The 2022 World Cup kicks off in less than four months in Qatar. The excitement is bubbling up for the first-ever World Cup in the Middle-East region. The 2022 World Cup will also be a trailblazing tournament in many ways.
It will be the first World Cup to feature air-conditioned stadiums and fully demountable venues. Moreover, the seven new swanky venues built for the tournament have been done so sustainability in mind. Many of the stadiums' seats and facade will be donated to other countries while Stadium 974, built using shipping containers, will be demounted completely after the World Cup. Not to mention the infrastructure like green spaces around the stadium and the public transport which will help the society at large.
Denmark women's team star Nadia Nadim, one of the ambassadors of the 2022 World Cup in Qatar, feels that the technological and social innovations around the World Cup will make it the benchmark against which future sporting tournaments will be measured.
"Qatar has been trying really hard to not make this World Cup just a month of events and end it like that. As you’ve seen in many tournaments, they build huge tournaments and it is empty later. Qatar are looking to incorporate the stadiums, infrastructure and environment so that it can be sued afterwards\," she told Goal.
"I was in Doha and had time to watch every stadium, how its built, the cooling system and more. The metro and tram transportation which can be used afterwards. They’ve tried to keep carbon-neutral. Some of the stadiums can be given away to other countries so that they can be reused and recycled.
"That is amazing to see you can do that. Hopefully this will be a standard for events coming in the future," she added.
The players won't have to worry about weather and dust while preparing for the games. They also won't have to burden themselves with the rigours of travelling, given that all the stadiums in Qatar are located within an hour's distance from each other. Nadim, who plays for Racing Louisville in the USA, pointed out how the cooling system could be a game changer.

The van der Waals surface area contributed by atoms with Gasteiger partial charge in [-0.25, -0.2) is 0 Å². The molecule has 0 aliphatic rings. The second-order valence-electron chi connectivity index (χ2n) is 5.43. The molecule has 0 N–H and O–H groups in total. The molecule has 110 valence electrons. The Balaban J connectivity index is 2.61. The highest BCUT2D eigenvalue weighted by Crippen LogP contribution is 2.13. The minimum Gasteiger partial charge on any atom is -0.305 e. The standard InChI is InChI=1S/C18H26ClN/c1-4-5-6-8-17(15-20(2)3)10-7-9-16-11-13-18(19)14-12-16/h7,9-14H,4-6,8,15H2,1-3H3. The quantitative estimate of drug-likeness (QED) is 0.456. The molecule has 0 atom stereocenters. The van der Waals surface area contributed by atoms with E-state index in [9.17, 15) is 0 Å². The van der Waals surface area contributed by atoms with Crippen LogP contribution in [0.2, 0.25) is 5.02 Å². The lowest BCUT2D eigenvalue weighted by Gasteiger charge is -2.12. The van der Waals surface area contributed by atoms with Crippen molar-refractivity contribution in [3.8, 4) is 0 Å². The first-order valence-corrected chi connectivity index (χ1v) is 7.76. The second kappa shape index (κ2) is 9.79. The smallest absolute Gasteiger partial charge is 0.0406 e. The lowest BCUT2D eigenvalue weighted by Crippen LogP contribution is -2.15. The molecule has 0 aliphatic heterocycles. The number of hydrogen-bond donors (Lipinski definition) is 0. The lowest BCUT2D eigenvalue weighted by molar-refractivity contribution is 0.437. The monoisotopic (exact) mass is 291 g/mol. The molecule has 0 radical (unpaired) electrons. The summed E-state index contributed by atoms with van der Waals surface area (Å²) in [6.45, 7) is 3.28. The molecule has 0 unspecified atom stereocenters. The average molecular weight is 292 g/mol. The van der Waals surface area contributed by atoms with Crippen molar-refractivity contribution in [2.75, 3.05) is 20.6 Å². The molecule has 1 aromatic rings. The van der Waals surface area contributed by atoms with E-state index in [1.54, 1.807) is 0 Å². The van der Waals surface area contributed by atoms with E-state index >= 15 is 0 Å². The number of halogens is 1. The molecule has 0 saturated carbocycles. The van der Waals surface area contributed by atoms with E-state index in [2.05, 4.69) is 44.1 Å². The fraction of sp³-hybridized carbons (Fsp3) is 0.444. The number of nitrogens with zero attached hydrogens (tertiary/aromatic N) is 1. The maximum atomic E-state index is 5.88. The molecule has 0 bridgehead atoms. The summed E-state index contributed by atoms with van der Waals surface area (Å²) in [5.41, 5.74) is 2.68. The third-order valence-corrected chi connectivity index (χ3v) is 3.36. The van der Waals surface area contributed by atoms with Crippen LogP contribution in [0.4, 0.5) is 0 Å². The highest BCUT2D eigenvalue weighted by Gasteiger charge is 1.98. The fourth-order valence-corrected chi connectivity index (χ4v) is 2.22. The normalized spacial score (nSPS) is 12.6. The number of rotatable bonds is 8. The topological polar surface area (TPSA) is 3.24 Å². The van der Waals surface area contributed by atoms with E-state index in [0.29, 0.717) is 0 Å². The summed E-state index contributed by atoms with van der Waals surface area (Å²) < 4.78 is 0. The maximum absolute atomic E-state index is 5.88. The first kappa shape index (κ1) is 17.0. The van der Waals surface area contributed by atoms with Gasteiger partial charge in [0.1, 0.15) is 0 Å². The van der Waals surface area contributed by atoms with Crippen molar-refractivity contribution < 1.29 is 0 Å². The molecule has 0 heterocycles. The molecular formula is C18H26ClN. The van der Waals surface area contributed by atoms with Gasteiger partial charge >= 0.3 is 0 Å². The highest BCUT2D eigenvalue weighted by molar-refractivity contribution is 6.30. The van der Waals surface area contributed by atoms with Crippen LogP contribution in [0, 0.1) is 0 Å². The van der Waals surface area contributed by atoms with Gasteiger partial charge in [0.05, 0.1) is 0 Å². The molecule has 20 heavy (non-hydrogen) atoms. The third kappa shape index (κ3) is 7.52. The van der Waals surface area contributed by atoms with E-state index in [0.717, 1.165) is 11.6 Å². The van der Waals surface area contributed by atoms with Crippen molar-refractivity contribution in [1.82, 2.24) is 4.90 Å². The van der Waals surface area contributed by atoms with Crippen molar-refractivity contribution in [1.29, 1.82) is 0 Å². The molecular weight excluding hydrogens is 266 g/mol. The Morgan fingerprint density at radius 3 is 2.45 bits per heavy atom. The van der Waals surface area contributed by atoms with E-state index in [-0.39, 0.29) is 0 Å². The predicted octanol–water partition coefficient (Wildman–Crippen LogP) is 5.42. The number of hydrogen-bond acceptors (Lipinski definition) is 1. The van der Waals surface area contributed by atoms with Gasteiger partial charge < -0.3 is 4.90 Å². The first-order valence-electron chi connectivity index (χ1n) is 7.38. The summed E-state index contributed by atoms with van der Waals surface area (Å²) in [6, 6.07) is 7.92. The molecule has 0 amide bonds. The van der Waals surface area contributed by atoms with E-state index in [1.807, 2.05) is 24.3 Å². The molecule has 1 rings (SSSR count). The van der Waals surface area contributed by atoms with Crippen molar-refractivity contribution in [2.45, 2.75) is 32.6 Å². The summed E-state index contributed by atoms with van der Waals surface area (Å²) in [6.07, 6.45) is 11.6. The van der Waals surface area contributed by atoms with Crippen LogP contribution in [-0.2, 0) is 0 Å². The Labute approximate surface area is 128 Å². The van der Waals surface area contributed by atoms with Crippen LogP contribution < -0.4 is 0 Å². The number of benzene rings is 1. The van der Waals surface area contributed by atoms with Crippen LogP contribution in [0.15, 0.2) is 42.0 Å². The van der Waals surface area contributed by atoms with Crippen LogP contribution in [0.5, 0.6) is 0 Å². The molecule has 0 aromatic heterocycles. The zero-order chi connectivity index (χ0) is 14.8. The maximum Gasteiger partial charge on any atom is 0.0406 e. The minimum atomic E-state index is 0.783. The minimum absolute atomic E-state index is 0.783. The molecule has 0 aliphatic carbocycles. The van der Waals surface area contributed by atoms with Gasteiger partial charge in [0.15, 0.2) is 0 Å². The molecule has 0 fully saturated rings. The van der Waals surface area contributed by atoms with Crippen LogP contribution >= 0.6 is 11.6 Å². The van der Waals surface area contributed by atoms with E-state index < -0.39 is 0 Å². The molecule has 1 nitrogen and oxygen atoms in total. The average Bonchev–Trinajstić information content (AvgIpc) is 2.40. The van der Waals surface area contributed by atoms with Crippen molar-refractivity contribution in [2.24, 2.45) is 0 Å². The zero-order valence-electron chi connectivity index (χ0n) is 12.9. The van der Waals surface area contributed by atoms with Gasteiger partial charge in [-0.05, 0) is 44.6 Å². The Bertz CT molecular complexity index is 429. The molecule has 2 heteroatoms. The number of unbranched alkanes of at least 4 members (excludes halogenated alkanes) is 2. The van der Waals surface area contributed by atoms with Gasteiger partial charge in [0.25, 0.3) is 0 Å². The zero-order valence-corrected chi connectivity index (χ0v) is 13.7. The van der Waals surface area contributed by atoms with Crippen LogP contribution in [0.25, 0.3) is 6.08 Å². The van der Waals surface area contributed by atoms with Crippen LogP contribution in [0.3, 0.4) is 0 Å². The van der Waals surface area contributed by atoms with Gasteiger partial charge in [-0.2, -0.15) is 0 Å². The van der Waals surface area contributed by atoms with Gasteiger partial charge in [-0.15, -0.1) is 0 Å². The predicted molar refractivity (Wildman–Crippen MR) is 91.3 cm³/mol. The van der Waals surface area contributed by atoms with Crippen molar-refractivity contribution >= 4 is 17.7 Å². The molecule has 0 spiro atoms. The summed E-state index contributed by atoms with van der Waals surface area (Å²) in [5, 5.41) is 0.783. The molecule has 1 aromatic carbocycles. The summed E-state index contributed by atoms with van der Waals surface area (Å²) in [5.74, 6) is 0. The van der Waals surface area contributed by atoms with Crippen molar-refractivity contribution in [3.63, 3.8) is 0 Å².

"From a player's point of view, it is amazing to see that the environment for a player will be optimal. The weather will not have an impact on the players in Qatar and that is amazing. I’m currently playing in the US and it can get hot in some places. That plays a huge role in how you perform. Taking that away is a huge help.
"When I travel from one place in the US to another, it takes hours and that plays a huge role in recovery. When you have many games like in the World Cup, recovery is very important and removing travel will help teams be fresher and perform at the highest level. I think it is one of the first tournaments in the world to have (such a feature)."
Nadia is a multi-talented star who has roots in the region. She was born in Afghanistan and moved to Denmark at a young age. She rose through the ranks to become a star footballer and ended up playing for the likes of PSG. Interestingly, she is also a qualified doctor. Nadim feels that the World Cup will be a great opportunity for the world to experience the Middle-East region.
She feels football, and World Cup at large, is a great tool to bridge cultures.
"Football is a great tool to bridge cultures and societies. The reason is the love for the game. You might have different views about the world and on how you live. But when it comes to football, it is about passion. When all this comes to one place, it makes us realise it is possible to coexist and learn from each other.
"I was born in the region and raised in Europe and living in the states. I can see both points of view. What our differences are and where we agree on. I almost feel that there is an image of the Middle-East that is not totally accurate. This is an opportunity for the fans to view the World Cup and experience the culture of the region. That is what football is going to do. All you need is an open mind and open heart to see that. That is an exciting thing about the World Cup."